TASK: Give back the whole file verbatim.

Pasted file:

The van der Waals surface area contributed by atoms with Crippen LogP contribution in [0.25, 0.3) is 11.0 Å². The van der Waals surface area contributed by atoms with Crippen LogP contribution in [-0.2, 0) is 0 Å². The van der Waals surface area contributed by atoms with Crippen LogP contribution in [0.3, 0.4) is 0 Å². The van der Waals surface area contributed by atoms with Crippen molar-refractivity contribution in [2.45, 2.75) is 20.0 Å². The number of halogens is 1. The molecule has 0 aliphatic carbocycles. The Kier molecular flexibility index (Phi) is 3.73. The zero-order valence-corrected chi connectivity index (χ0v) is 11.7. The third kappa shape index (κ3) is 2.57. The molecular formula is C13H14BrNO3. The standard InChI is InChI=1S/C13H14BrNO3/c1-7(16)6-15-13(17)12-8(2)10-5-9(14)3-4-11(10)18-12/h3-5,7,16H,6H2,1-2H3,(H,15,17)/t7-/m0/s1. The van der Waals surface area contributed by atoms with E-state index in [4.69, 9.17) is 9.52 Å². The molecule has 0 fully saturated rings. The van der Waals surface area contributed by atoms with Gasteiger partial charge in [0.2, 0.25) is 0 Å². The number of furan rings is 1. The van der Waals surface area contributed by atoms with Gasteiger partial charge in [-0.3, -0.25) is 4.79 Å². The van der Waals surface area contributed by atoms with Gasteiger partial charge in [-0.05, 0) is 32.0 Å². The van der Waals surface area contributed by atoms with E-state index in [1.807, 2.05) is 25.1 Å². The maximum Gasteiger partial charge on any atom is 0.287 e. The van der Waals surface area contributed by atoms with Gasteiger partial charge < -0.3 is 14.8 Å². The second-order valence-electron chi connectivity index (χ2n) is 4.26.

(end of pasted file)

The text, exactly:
The van der Waals surface area contributed by atoms with Crippen LogP contribution in [0.25, 0.3) is 11.0 Å². The van der Waals surface area contributed by atoms with Crippen LogP contribution in [-0.2, 0) is 0 Å². The van der Waals surface area contributed by atoms with Crippen LogP contribution in [0.3, 0.4) is 0 Å². The van der Waals surface area contributed by atoms with Crippen molar-refractivity contribution in [2.45, 2.75) is 20.0 Å². The number of halogens is 1. The molecule has 0 aliphatic carbocycles. The Kier molecular flexibility index (Phi) is 3.73. The zero-order valence-corrected chi connectivity index (χ0v) is 11.7. The third kappa shape index (κ3) is 2.57. The molecular formula is C13H14BrNO3. The standard InChI is InChI=1S/C13H14BrNO3/c1-7(16)6-15-13(17)12-8(2)10-5-9(14)3-4-11(10)18-12/h3-5,7,16H,6H2,1-2H3,(H,15,17)/t7-/m0/s1. The van der Waals surface area contributed by atoms with E-state index in [4.69, 9.17) is 9.52 Å². The molecule has 0 fully saturated rings. The van der Waals surface area contributed by atoms with Gasteiger partial charge in [0.2, 0.25) is 0 Å². The number of furan rings is 1. The van der Waals surface area contributed by atoms with Gasteiger partial charge in [-0.3, -0.25) is 4.79 Å². The van der Waals surface area contributed by atoms with Gasteiger partial charge in [-0.05, 0) is 32.0 Å². The van der Waals surface area contributed by atoms with E-state index in [1.807, 2.05) is 25.1 Å². The maximum Gasteiger partial charge on any atom is 0.287 e. The van der Waals surface area contributed by atoms with Gasteiger partial charge < -0.3 is 14.8 Å². The second-order valence-electron chi connectivity index (χ2n) is 4.26.